Clinical commentary: Atypia in lung and mediastinal lymph node fine-needle aspiration

Research output: Contribution to journalReview articlepeer-review

Abstract

In patients with known or suspected lung cancer, pathologic reports of cytologic “atypia” in the mediastinal nodal fine-needle aspirate samples pose a diagnostic and therapeutic dilemma. For the patents with non-operable disease, should the radiation oncologist empirically include lymph nodes with atypical findings in the radiation field, or should they exclude these mediastinal lymph nodes from the treatment field? Inclusion of an atypical finding in the management decision or radiation target would mean that the treating physicians are interpreting a pathologic report of “atypia” as probably “positive” rather than probably “negative” disease. Empirically treating lymph nodes without cancer involvement in thoracic radiotherapy for non-small cell lung cancer, also known as elective nodal irradiation, is generally avoided given increased treatment-related toxicities including esophagitis, pneumonitis, and cardiotoxicity without a demonstrated survival benefit. However, in the case of potentially curative chemoradiation, the discretion is left to the treating radiation oncologist to estimate the likelihood of oncologic involvement based on available and often clinically indeterminate radiologic findings and known routes of cancer spread. Alternatively, physicians may consider repeat or invasive diagnostic measures. The risks and benefits of additional procedures must be taken into careful consideration in our older patient population who present with co-morbid cardiopulmonary disease and pulmonary symptoms from their cancer. If atypia is reported, written and verbal communication to relay pathologist's concern for oncologic involvement is critical as it may affect oncologic treatment recommendations and cancer outcomes.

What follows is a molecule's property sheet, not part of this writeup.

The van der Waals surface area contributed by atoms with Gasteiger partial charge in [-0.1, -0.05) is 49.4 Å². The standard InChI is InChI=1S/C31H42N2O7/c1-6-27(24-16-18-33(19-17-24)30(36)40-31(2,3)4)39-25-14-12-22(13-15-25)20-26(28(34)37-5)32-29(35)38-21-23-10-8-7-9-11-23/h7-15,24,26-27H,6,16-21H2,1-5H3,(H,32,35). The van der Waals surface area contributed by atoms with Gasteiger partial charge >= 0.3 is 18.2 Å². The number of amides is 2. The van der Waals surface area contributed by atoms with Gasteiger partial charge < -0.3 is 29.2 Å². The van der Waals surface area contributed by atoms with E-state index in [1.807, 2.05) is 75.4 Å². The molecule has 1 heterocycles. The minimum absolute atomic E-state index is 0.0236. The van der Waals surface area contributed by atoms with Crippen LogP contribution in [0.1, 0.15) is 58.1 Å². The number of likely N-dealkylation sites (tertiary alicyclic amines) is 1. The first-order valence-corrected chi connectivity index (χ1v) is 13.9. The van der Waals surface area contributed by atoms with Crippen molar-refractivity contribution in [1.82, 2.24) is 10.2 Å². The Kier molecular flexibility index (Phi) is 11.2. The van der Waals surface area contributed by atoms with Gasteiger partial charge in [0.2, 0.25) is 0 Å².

Original languageEnglish (US)
JournalDiagnostic cytopathology
DOIs
StateAccepted/In press - 2021

Keywords

  • fine-needle aspiration
  • lung
  • mediastinal lymph nodes
  • thoracic radiation

ASJC Scopus subject areas

  • Pathology and Forensic Medicine
  • Histology

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